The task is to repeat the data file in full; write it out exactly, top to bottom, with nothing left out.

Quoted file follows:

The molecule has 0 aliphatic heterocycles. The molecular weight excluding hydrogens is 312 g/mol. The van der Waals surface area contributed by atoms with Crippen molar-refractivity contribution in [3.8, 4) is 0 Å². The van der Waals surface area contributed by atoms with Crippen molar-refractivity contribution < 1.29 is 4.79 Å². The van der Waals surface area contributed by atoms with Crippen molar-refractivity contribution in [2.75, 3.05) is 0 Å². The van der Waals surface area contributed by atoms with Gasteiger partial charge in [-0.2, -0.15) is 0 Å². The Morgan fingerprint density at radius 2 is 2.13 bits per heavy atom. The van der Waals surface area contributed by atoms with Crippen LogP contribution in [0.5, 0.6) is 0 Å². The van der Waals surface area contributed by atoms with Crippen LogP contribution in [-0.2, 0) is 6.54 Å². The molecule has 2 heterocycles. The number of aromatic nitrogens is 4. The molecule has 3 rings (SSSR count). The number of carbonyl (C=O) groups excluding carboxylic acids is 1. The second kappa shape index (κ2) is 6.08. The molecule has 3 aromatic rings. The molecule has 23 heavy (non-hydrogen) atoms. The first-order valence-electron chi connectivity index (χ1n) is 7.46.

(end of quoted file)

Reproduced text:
The molecule has 0 aliphatic heterocycles. The molecular weight excluding hydrogens is 312 g/mol. The van der Waals surface area contributed by atoms with Crippen molar-refractivity contribution in [3.8, 4) is 0 Å². The van der Waals surface area contributed by atoms with Crippen molar-refractivity contribution < 1.29 is 4.79 Å². The van der Waals surface area contributed by atoms with Crippen molar-refractivity contribution in [2.75, 3.05) is 0 Å². The van der Waals surface area contributed by atoms with Gasteiger partial charge in [-0.2, -0.15) is 0 Å². The Morgan fingerprint density at radius 2 is 2.13 bits per heavy atom. The van der Waals surface area contributed by atoms with Crippen LogP contribution in [0.5, 0.6) is 0 Å². The van der Waals surface area contributed by atoms with Crippen LogP contribution in [-0.2, 0) is 6.54 Å². The molecule has 2 heterocycles. The number of aromatic nitrogens is 4. The molecule has 3 rings (SSSR count). The number of carbonyl (C=O) groups excluding carboxylic acids is 1. The second kappa shape index (κ2) is 6.08. The molecule has 3 aromatic rings. The molecule has 23 heavy (non-hydrogen) atoms. The first-order valence-electron chi connectivity index (χ1n) is 7.46.